Negro History Week – Americans have celebrated black history annually since 1926, first as "Negro History Week" and later as "Black History Month." This event was met with enthusiastic response; it prompted the creation of black history clubs, an increase in interest among teachers, and interest from progressive whites and it is recognized as a holiday by the United States.
Black History Month – The widening of Black History Week to Black History Month was first suggested by the leaders of the Black United Students at Kent State University in February 1969. The first celebration of the Black History Month was conducted at Kent State in February 1970. In 1976 as part of the United States Bicentennial, Black History Month was officially recognized by the U.S. Government.
United Kingdom – Black History Month was first celebrated in the United Kingdom in October 1987 as part of African Jubilee Year. This initiation of Black History Month is generally attributed to the work of Ghanaian analyst Akyaaba Addai-Sebo, as well as the Greater London Council. The decision to make this an annual event each October was supported by the Association of London Authorities.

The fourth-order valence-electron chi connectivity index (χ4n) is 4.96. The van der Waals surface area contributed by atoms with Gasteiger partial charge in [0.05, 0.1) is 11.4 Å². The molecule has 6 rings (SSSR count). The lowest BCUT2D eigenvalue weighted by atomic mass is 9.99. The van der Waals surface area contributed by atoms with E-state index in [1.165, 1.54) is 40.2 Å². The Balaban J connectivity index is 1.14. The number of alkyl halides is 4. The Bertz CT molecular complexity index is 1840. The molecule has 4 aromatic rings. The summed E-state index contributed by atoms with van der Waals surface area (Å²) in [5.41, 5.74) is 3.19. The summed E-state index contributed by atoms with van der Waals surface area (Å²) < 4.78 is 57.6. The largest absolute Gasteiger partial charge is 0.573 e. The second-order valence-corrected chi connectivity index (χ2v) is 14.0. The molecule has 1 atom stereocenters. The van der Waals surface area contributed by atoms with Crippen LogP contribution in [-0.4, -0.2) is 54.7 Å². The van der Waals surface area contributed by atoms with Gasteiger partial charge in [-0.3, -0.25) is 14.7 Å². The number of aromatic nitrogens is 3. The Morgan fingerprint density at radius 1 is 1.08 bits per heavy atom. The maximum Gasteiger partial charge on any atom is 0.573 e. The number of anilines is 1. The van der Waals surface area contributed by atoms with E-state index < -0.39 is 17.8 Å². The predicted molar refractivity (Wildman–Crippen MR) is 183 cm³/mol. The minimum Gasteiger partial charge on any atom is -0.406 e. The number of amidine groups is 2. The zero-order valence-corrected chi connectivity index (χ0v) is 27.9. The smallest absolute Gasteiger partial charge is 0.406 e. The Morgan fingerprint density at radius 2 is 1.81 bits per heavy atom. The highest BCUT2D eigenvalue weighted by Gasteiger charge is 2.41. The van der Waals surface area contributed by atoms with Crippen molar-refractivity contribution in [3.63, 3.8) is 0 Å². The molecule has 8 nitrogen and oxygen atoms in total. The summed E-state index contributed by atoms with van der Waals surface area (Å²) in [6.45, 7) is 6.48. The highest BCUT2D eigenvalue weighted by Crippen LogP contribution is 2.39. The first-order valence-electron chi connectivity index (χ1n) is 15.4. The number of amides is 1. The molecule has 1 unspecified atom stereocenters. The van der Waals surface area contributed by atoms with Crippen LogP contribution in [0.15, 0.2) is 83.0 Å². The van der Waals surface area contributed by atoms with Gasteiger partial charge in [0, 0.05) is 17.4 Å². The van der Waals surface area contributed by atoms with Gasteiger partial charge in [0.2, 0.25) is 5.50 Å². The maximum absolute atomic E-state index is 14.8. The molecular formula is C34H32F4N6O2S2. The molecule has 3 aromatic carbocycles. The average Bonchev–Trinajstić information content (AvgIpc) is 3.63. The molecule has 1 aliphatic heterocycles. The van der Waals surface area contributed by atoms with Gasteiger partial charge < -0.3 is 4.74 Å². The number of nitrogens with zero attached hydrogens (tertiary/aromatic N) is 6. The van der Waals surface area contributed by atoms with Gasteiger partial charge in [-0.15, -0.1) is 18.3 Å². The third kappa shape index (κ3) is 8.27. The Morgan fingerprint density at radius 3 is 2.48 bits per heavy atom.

Canada – In 1995, after a proposal by politician Jean Augustine, Canada's House of Commons officially recognized February as Black History Month and honor Black Canadians. In 2008 the Senate officially recognize Black History Month.